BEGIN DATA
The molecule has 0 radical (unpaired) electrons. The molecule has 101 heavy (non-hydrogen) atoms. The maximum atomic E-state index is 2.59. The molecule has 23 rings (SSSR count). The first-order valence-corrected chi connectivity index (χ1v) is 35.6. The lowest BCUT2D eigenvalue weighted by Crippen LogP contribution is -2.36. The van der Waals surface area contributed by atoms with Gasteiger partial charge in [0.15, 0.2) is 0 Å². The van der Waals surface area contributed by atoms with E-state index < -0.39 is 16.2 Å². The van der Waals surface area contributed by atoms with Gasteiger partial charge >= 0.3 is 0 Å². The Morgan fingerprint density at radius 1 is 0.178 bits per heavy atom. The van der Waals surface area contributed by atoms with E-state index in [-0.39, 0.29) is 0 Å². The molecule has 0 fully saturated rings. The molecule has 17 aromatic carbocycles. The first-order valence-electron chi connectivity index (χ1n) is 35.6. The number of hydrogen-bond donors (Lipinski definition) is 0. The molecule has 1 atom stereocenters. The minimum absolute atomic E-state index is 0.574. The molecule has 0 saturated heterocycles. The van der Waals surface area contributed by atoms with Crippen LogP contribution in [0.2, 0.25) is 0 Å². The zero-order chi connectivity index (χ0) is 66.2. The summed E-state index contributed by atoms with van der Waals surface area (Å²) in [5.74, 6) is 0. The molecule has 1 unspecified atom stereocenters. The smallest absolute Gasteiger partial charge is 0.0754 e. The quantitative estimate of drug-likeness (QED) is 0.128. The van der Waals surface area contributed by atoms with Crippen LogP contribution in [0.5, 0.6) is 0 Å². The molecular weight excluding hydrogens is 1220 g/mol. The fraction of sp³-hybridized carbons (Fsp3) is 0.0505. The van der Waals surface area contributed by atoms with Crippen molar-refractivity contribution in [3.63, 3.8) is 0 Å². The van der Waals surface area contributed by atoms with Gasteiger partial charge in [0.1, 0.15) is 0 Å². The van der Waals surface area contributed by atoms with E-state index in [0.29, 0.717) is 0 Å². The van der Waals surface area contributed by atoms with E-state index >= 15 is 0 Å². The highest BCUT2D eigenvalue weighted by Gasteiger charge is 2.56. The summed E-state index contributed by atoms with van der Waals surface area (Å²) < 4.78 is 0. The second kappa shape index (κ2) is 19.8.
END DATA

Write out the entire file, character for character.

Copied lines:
The molecule has 0 radical (unpaired) electrons. The molecule has 101 heavy (non-hydrogen) atoms. The maximum atomic E-state index is 2.59. The molecule has 23 rings (SSSR count). The first-order valence-corrected chi connectivity index (χ1v) is 35.6. The lowest BCUT2D eigenvalue weighted by Crippen LogP contribution is -2.36. The van der Waals surface area contributed by atoms with Gasteiger partial charge in [0.15, 0.2) is 0 Å². The van der Waals surface area contributed by atoms with E-state index < -0.39 is 16.2 Å². The van der Waals surface area contributed by atoms with Gasteiger partial charge >= 0.3 is 0 Å². The Morgan fingerprint density at radius 1 is 0.178 bits per heavy atom. The van der Waals surface area contributed by atoms with E-state index in [-0.39, 0.29) is 0 Å². The molecule has 0 fully saturated rings. The molecule has 17 aromatic carbocycles. The first-order valence-electron chi connectivity index (χ1n) is 35.6. The number of hydrogen-bond donors (Lipinski definition) is 0. The molecule has 1 atom stereocenters. The minimum absolute atomic E-state index is 0.574. The molecule has 0 saturated heterocycles. The van der Waals surface area contributed by atoms with Crippen LogP contribution in [0.2, 0.25) is 0 Å². The zero-order chi connectivity index (χ0) is 66.2. The summed E-state index contributed by atoms with van der Waals surface area (Å²) in [5.74, 6) is 0. The molecule has 1 unspecified atom stereocenters. The smallest absolute Gasteiger partial charge is 0.0754 e. The quantitative estimate of drug-likeness (QED) is 0.128. The van der Waals surface area contributed by atoms with Crippen LogP contribution in [0.5, 0.6) is 0 Å². The molecular weight excluding hydrogens is 1220 g/mol. The fraction of sp³-hybridized carbons (Fsp3) is 0.0505. The van der Waals surface area contributed by atoms with Crippen molar-refractivity contribution in [3.63, 3.8) is 0 Å². The van der Waals surface area contributed by atoms with Gasteiger partial charge in [0.1, 0.15) is 0 Å². The van der Waals surface area contributed by atoms with E-state index in [0.29, 0.717) is 0 Å². The van der Waals surface area contributed by atoms with E-state index >= 15 is 0 Å². The highest BCUT2D eigenvalue weighted by Gasteiger charge is 2.56. The summed E-state index contributed by atoms with van der Waals surface area (Å²) < 4.78 is 0. The second kappa shape index (κ2) is 19.8.